D J Taylor

London Calling

Three Brothers

By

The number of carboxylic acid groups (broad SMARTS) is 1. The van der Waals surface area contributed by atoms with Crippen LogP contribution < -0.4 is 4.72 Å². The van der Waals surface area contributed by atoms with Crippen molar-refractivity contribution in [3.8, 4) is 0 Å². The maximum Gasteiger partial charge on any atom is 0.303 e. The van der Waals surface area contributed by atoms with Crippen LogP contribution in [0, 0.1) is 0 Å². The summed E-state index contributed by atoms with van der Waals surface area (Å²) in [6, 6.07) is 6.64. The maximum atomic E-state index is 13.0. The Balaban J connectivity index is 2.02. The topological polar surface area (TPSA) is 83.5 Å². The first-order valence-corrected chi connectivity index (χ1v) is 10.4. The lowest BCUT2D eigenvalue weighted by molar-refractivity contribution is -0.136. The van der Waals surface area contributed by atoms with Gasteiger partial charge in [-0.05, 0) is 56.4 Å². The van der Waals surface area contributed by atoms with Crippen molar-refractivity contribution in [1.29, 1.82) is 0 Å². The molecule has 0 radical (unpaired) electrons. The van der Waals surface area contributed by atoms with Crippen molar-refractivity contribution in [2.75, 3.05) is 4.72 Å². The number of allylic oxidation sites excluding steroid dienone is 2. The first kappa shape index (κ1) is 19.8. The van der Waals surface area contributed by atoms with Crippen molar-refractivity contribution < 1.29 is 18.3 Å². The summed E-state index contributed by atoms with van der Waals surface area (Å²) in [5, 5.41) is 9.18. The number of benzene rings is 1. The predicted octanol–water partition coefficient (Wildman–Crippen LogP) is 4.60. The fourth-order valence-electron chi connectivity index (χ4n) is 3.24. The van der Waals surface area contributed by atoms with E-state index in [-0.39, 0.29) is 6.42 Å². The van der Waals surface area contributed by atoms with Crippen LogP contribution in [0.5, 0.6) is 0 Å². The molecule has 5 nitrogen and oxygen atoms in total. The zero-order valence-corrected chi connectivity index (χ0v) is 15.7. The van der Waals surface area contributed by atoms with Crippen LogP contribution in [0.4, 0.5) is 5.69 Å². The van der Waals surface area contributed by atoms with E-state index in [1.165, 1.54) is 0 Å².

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Not long ago Prospect magazine asked me to write a profile of Peter Ackroyd. This was not at all an easy task. For a start, it meant reading, or rereading, several of the books in Ackroyd’s multitudinous output (the 32-volume list in the prelims of this latest one is woefully incomplete, by the way). Then it meant browsing through the equally large number of teasing interviews Ackroyd has given to newspapers over the past thirty years, in which hardly anything of a personal nature is ever let out beneath the arc light. Finally, at the instigation of the editor, who conceded that it would be like getting blood out of a stone, I had to ring up the subject himself. Ackroyd was polite but noncommittal. The piece duly appeared: comprehensive, (mostly) admiring and – to use that ancient Fleet Street cliché – ‘rather light on the quotes’.

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